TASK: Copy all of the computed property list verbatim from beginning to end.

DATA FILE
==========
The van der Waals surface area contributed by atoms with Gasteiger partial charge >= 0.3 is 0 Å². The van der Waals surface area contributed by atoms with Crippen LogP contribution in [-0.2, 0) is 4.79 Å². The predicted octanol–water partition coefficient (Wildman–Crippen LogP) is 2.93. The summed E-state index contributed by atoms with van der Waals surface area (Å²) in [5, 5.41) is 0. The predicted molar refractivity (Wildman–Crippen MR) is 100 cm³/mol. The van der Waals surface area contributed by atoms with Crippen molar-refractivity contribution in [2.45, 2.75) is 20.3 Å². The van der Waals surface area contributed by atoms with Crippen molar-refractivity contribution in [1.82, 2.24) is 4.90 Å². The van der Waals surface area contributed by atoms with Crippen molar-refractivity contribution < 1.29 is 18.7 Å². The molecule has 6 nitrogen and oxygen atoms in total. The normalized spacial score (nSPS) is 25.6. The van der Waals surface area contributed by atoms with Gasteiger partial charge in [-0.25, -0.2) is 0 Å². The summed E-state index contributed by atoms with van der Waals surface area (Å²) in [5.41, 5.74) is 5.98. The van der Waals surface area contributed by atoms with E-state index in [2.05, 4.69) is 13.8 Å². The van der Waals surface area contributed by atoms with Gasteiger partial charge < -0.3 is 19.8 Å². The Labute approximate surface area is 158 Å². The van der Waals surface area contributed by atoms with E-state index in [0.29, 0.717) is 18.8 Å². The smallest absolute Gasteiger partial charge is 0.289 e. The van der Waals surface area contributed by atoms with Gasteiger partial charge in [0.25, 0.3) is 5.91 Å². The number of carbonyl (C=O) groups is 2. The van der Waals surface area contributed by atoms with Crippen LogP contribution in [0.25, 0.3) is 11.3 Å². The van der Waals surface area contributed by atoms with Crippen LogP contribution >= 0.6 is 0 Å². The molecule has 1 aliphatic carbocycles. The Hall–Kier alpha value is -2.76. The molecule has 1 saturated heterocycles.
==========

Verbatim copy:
The van der Waals surface area contributed by atoms with Gasteiger partial charge >= 0.3 is 0 Å². The van der Waals surface area contributed by atoms with Crippen LogP contribution in [-0.2, 0) is 4.79 Å². The predicted octanol–water partition coefficient (Wildman–Crippen LogP) is 2.93. The summed E-state index contributed by atoms with van der Waals surface area (Å²) in [5, 5.41) is 0. The predicted molar refractivity (Wildman–Crippen MR) is 100 cm³/mol. The van der Waals surface area contributed by atoms with Crippen molar-refractivity contribution in [2.45, 2.75) is 20.3 Å². The van der Waals surface area contributed by atoms with Crippen molar-refractivity contribution in [1.82, 2.24) is 4.90 Å². The van der Waals surface area contributed by atoms with Crippen molar-refractivity contribution < 1.29 is 18.7 Å². The molecule has 6 nitrogen and oxygen atoms in total. The normalized spacial score (nSPS) is 25.6. The van der Waals surface area contributed by atoms with Gasteiger partial charge in [-0.25, -0.2) is 0 Å². The summed E-state index contributed by atoms with van der Waals surface area (Å²) in [5.41, 5.74) is 5.98. The van der Waals surface area contributed by atoms with E-state index in [2.05, 4.69) is 13.8 Å². The van der Waals surface area contributed by atoms with Gasteiger partial charge < -0.3 is 19.8 Å². The Labute approximate surface area is 158 Å². The van der Waals surface area contributed by atoms with E-state index in [0.29, 0.717) is 18.8 Å². The smallest absolute Gasteiger partial charge is 0.289 e. The van der Waals surface area contributed by atoms with Gasteiger partial charge in [0.25, 0.3) is 5.91 Å². The number of carbonyl (C=O) groups is 2. The van der Waals surface area contributed by atoms with Crippen LogP contribution in [0.25, 0.3) is 11.3 Å². The van der Waals surface area contributed by atoms with Crippen LogP contribution >= 0.6 is 0 Å². The molecule has 1 aliphatic carbocycles. The Hall–Kier alpha value is -2.76. The molecule has 1 saturated heterocycles.